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"To prevail, the Bruins needed to win the two remaining games in Ottawa, while the Senators needed only to win one. A deadlocked series seemed possible, and the NHL owners were in a jam to know what to do about it. Following their instructions the President warned of the danger of dragging hockey out too long, and ruled there would be no extra games." That scenario sounds very much like what could have occurred when the battle for Lord Stanley's famous mug was staged when grass needed cutting every four days, flowers were blooming, and children were counting the days until the school year ended.
But the cat is out of the bag concerning the era in which shinny icons were getting nervous about the ice game overlapping summer activities, when, two years later, the C.E.O. of those same Bruins, Charles G. Adams, was in a rush to end the Bruin's season, before the baseball season started (he was an investor in the Braves at the time). So, despite the fact that teams had to travel by train, he pushed for back-to-back matches - on March 28-29. Again, here was an effort to make sure the campaign wasn't extended to far. The original scene focused on the 1926-27 NHL post season.
This past season, with the shortened schedule due to the lock-out, it would have been possible, had the Stanley Cup finals gone the full complement of games, to see the NHL season conclude on June 28th In 2013, without an abbreviated schedule, the curtain dropped on major-league shinny on June 11. There's quite a contrast between March 29 and June 24th. But since the series ended 4 games to 2, the finale took place on June 24th.
Complaints about hockey, a winter sport, stretching into summer vacation time, are not new. The March 25, 1930 Pittsburgh Press complained: "The Stanley Cup hockey series, out of which comes the championship team of the NHL, is under way. But it is a question whether it is creating as much interest as anticipated. Many observers believe a mistake is being made in stretching out the season so long. December, January, and February appear to be hockey months. The ice sport flourishes in cold weather, and the post season series would doubtless attract more attention, and prove more successful if it were disposed of before the middle of March.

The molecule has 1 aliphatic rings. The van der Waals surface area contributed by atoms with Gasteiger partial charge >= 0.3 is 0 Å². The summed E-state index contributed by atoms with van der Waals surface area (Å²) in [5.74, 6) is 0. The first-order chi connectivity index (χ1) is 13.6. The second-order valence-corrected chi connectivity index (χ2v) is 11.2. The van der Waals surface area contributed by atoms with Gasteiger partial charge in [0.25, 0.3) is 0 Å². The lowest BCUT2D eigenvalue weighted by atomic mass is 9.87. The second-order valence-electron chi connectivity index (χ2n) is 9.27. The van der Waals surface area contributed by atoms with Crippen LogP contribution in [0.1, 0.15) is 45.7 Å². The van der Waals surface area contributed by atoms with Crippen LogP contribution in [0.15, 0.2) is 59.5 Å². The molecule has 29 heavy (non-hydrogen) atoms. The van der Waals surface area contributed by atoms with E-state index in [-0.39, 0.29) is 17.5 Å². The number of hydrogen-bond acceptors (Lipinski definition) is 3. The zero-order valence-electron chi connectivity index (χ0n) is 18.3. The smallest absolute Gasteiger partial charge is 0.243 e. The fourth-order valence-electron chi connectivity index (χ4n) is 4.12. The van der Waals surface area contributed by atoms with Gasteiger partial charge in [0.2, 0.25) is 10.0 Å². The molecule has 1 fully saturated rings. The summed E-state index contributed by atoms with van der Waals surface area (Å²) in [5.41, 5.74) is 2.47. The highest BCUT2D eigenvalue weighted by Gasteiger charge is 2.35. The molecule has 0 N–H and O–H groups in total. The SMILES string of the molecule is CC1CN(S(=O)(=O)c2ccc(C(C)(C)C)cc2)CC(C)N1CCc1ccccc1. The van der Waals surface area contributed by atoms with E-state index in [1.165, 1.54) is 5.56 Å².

A Hockey News editorial from June 1948, opined: "Observers of the hockey scene this year can't help but notice the season has been extended more and more until now it is almost a year-round affair." The schedule was then 60 games per season, and hockey's "holy grail" was raised to the rafters on April 14th that spring.
That same year, Toronto Star, in capsule form, griped: "After Wednesdays night when the Gardens air, by the third period start, was as moist and gooey as a small boy's fist, we will restate against continuing hockey far into May!"
In April 1954, the Milwaukie Sentinel echoed those sentiments: "Club owners figure the more games the better their chance of finishing in the black - a mistake of pro hockey. It would be better if they shortened the season at both ends and played less games in the process of priming for the playoffs."
The Saskatoon Star-Phoenix put it in perspective when it noted "This is overlapping time - the silly season in sports. Hockey playoffs, the opening of the major leagues in baseball, and the signing of football players share the spotlight."
In 1968, the Quebec Chronicle Telegraph revealed that "Even President Clarence Campbell has admitted the season is dragged out too long, and that a meeting would be called to discuss the matter." At that time the teams played 74 games, and the season ended on May 11.
But, as expected, nothing came of the promise. In 1975, Buffalo defenseman Jim Schoenfeld declared that "Playing hockey on May 29th is crazy! It would be better if the playoffs ended when baseball is beginning." By then the schedule was 78-games long, with the championship decided on May 27th would have been on the 29th )